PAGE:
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The Rediff Special/Arthur J Pais
August 20, 2003
Do you think...?" an older woman began asking me, her voice filled with alarm. But she quickly stopped herself. Even in the dark, she could see my features, my dark complexion, and my beard. I was not the right person, she might have thought, to discuss any terrorism-related topic.
She wasn't the only one harboring the fear. As the West 4th Street subway station in Manhattan was plunged into darkness, many people wondered if yet another terrorist attack had taken place.
Even as they waded their way out of the sweltering station, they were speculating and openly what might have gone wrong. The station officials were making a few announcements but you could hardly hear them. There wasn't anything reassuring for many moments till you reached the street. What was amazing was the civility people were showing towards each other.
"My God," whispered a desi, who looked like a student, into my ears. "If anything happens this time Indians will be in trouble, God damn Hemant Lakhani." He was referring to the alleged attempt by the alleged arms dealer to sell contraband missiles.
Even though terrorism was very much on their minds, dozens of people who were slowly making it to the street had not panicked. Outside, as people reached for cell phones which just would not work, radios provided relief.
Even so some people were skeptical.
"We cannot believe anything you hear these days," said an elderly woman. "How can they be so sure that it is a genuine power failure? How can they be sure that Saddam is not behind this?"
"Man, man," muttered a young woman. "My mother takes a train from Brooklyn around this time. God, I wish she is not on the train." She remembered her mother mentioning occasionally how she had been mugged and robbed when the power had shut down in 1977 and thousands of New Yorkers were stranded underground for hours.
The daughter found little comfort even as a group of young born-again Christians began preaching, their voices rising higher and higher as people were getting more and more worried about catching a ride home.
"Repent, repent, repent," intoned an elderly man, independent of the younger men. "You repent," roared a well-built younger man. "You get us transportation first and then we will all repent." The older man seemed oblivious and continued to chant with even more energy.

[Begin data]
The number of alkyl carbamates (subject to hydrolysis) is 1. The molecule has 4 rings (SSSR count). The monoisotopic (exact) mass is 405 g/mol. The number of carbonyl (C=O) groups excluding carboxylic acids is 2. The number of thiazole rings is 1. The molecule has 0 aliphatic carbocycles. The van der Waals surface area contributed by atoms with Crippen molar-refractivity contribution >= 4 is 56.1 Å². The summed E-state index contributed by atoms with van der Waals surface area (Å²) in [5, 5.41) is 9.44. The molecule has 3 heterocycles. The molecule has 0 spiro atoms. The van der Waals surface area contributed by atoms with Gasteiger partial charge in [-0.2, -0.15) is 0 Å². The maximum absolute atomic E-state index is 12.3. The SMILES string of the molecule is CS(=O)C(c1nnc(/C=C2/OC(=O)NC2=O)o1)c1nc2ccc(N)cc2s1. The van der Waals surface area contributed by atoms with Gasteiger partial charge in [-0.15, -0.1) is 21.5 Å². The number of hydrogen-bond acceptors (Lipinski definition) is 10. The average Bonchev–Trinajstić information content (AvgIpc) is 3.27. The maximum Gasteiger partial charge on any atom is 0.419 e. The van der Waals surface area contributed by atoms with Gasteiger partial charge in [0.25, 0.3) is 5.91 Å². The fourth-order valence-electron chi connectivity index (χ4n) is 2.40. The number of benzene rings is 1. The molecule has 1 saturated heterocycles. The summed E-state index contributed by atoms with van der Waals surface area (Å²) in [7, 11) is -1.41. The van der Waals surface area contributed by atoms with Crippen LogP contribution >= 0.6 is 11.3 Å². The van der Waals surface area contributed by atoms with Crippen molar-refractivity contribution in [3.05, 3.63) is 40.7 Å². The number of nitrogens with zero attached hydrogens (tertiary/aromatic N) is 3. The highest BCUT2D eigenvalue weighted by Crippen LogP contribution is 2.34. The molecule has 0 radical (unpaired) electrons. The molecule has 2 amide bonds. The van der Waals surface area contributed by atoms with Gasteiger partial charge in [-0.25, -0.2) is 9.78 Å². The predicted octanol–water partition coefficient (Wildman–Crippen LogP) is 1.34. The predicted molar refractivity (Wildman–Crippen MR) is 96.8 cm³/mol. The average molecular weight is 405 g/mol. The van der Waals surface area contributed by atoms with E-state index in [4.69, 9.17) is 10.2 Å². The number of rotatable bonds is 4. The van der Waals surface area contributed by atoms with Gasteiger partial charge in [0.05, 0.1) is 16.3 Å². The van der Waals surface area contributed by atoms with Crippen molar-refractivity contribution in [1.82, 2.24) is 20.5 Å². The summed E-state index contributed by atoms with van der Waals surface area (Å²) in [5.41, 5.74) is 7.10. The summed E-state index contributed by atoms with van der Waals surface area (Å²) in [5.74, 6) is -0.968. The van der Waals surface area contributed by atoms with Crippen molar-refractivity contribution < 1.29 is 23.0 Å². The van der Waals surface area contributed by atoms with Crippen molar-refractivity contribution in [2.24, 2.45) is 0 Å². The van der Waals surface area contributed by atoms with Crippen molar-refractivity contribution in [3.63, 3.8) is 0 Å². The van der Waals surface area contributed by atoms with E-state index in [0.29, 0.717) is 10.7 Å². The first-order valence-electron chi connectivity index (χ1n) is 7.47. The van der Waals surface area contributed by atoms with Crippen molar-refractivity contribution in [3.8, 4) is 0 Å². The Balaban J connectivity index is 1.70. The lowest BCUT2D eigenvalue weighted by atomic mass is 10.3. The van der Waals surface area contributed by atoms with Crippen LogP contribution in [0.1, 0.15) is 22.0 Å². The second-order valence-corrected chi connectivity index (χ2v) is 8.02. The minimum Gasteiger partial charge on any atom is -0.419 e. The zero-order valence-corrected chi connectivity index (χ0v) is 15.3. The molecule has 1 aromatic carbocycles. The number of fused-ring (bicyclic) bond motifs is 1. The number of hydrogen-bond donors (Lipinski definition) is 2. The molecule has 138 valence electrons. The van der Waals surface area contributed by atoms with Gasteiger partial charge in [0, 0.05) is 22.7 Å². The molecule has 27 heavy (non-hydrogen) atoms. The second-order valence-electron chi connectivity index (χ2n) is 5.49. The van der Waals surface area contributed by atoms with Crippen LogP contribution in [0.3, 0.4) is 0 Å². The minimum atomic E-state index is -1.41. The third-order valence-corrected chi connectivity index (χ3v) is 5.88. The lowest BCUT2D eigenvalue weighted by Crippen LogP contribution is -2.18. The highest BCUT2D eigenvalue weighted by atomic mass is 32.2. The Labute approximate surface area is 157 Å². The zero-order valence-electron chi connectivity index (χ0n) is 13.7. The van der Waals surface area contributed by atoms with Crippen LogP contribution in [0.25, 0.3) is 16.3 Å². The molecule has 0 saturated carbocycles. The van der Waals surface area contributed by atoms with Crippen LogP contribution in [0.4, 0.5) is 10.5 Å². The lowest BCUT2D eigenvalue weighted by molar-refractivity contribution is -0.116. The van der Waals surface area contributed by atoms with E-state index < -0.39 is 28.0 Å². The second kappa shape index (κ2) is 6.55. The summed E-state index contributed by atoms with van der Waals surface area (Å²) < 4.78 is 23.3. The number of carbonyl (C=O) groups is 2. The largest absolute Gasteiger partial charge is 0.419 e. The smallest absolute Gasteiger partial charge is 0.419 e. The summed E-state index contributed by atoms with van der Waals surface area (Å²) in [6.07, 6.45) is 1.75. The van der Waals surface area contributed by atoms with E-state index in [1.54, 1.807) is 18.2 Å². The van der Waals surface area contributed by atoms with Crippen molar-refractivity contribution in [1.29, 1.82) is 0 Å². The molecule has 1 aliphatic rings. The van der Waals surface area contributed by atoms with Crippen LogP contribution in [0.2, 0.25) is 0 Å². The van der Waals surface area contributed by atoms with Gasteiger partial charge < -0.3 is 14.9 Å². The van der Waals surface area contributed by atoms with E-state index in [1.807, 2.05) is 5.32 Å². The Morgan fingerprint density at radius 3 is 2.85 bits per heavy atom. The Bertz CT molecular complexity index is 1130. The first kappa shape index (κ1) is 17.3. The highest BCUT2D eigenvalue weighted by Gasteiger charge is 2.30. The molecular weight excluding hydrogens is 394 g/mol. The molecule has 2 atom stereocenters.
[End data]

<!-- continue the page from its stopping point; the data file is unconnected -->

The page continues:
As many of us were scrambling for cabs and free rides to reach home, we were also worried for our friends and family members who might have been trapped underground. It was only after several hours, we would learn that by and large New York responded to the calamity in a composed and civilized way, that the looting of shops were very few, the muggings were minimal, and crime was in fact less than the daily average.
But in the early hours of the power shutdown, many waited with constricted breath for more assurance, more news and for strangers who would take the risk of giving them a lift. The word had spread that buses were plying free to a number of towns and cities in New Jersey and Connecticut from the Port Authority bus terminal. Some people decided to walk, which would take them some 20 minutes but many decided to wait if the problem could be fixed.
"We cannot fix the power problem in Iraq, that I understand," said a young man who described himself as a campus radical later. "That is because we are more interested in managing the oil fields there. But why is Washington turning America into Iraq?" He was convinced it was a Republican Party strategy to punish the more Democratic states in the country. He was convinced Canada had been also sabotaged by Washington because it had criticized the war on Iraq.
An older man looked at me. "I bet this happens in your country all the time," he said with a small smile.
"Do you know where I come from?" I asked gently.
"From your accent," the man who sounded like an East European said, "I think you are from India. I meant no offense... I wanted to pass time. I am too tired to walk to Port Authority."
As we chatted for the next few minutes, he said: "I haven't eaten for about two hours. I will go to an Indian restaurant, if anyone around is open. With curry powder, I am sure the food will stay good for couple of hours, even if there is no refrigeration."
Illustration: Uttam Ghosh
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